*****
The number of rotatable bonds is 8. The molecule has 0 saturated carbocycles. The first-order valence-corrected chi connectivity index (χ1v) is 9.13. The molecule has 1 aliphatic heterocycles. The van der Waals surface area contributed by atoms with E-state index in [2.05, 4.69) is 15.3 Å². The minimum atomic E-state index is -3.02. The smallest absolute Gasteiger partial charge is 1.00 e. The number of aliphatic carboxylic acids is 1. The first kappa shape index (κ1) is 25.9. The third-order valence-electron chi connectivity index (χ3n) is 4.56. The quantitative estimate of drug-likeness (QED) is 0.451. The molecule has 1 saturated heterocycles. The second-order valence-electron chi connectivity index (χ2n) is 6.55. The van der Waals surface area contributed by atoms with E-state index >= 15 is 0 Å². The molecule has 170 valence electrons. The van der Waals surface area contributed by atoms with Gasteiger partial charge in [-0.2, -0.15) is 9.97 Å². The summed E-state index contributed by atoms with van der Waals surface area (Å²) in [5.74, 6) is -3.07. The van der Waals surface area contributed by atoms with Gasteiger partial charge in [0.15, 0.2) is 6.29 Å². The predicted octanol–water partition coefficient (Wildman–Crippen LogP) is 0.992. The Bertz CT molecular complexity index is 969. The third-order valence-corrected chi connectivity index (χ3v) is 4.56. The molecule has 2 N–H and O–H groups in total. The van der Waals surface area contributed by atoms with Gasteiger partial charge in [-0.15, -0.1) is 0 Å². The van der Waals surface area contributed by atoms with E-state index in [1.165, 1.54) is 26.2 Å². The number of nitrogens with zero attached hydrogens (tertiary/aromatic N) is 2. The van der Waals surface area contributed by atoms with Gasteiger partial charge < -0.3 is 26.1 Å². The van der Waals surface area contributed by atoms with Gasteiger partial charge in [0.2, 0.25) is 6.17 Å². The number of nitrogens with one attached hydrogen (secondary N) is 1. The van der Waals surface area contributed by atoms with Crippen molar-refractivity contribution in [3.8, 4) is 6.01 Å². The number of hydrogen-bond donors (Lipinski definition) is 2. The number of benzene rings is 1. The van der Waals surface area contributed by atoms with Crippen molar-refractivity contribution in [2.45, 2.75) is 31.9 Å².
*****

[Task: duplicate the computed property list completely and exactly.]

The number of rotatable bonds is 8. The molecule has 0 saturated carbocycles. The first-order valence-corrected chi connectivity index (χ1v) is 9.13. The molecule has 1 aliphatic heterocycles. The van der Waals surface area contributed by atoms with E-state index in [2.05, 4.69) is 15.3 Å². The minimum atomic E-state index is -3.02. The smallest absolute Gasteiger partial charge is 1.00 e. The number of aliphatic carboxylic acids is 1. The first kappa shape index (κ1) is 25.9. The third-order valence-electron chi connectivity index (χ3n) is 4.56. The quantitative estimate of drug-likeness (QED) is 0.451. The molecule has 1 saturated heterocycles. The second-order valence-electron chi connectivity index (χ2n) is 6.55. The van der Waals surface area contributed by atoms with E-state index >= 15 is 0 Å². The molecule has 170 valence electrons. The van der Waals surface area contributed by atoms with Gasteiger partial charge in [-0.2, -0.15) is 9.97 Å². The summed E-state index contributed by atoms with van der Waals surface area (Å²) in [5.74, 6) is -3.07. The van der Waals surface area contributed by atoms with Gasteiger partial charge in [0.15, 0.2) is 6.29 Å². The predicted octanol–water partition coefficient (Wildman–Crippen LogP) is 0.992. The Bertz CT molecular complexity index is 969. The third-order valence-corrected chi connectivity index (χ3v) is 4.56. The molecule has 2 N–H and O–H groups in total. The van der Waals surface area contributed by atoms with Gasteiger partial charge in [-0.15, -0.1) is 0 Å². The van der Waals surface area contributed by atoms with E-state index in [1.165, 1.54) is 26.2 Å². The number of nitrogens with zero attached hydrogens (tertiary/aromatic N) is 2. The van der Waals surface area contributed by atoms with Gasteiger partial charge < -0.3 is 26.1 Å². The van der Waals surface area contributed by atoms with Gasteiger partial charge in [0.2, 0.25) is 6.17 Å². The number of nitrogens with one attached hydrogen (secondary N) is 1. The van der Waals surface area contributed by atoms with Crippen molar-refractivity contribution in [3.8, 4) is 6.01 Å². The number of hydrogen-bond donors (Lipinski definition) is 2. The number of benzene rings is 1. The van der Waals surface area contributed by atoms with Crippen molar-refractivity contribution in [2.45, 2.75) is 31.9 Å².